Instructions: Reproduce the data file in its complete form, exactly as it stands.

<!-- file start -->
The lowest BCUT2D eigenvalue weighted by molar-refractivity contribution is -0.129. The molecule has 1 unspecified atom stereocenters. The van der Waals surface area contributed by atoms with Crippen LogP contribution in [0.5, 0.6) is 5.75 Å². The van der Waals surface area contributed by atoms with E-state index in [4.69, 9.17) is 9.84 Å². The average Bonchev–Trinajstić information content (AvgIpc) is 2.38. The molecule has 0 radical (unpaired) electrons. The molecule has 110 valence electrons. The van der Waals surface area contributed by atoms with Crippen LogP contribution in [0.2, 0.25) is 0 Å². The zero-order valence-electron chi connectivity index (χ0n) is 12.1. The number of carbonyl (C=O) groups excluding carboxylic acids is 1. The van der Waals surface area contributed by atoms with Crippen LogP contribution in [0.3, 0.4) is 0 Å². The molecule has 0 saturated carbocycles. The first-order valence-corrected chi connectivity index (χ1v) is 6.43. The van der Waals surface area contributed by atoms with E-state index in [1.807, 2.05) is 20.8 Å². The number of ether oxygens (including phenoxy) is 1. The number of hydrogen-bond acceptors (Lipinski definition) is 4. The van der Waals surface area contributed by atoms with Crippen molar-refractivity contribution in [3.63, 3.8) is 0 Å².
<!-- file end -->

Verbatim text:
The lowest BCUT2D eigenvalue weighted by molar-refractivity contribution is -0.129. The molecule has 1 unspecified atom stereocenters. The van der Waals surface area contributed by atoms with Crippen LogP contribution in [0.5, 0.6) is 5.75 Å². The van der Waals surface area contributed by atoms with E-state index in [4.69, 9.17) is 9.84 Å². The average Bonchev–Trinajstić information content (AvgIpc) is 2.38. The molecule has 0 radical (unpaired) electrons. The molecule has 110 valence electrons. The van der Waals surface area contributed by atoms with Crippen LogP contribution in [0.2, 0.25) is 0 Å². The zero-order valence-electron chi connectivity index (χ0n) is 12.1. The number of carbonyl (C=O) groups excluding carboxylic acids is 1. The van der Waals surface area contributed by atoms with Crippen LogP contribution in [0.3, 0.4) is 0 Å². The molecule has 0 saturated carbocycles. The first-order valence-corrected chi connectivity index (χ1v) is 6.43. The van der Waals surface area contributed by atoms with E-state index in [1.807, 2.05) is 20.8 Å². The number of ether oxygens (including phenoxy) is 1. The number of hydrogen-bond acceptors (Lipinski definition) is 4. The van der Waals surface area contributed by atoms with Crippen molar-refractivity contribution in [3.63, 3.8) is 0 Å².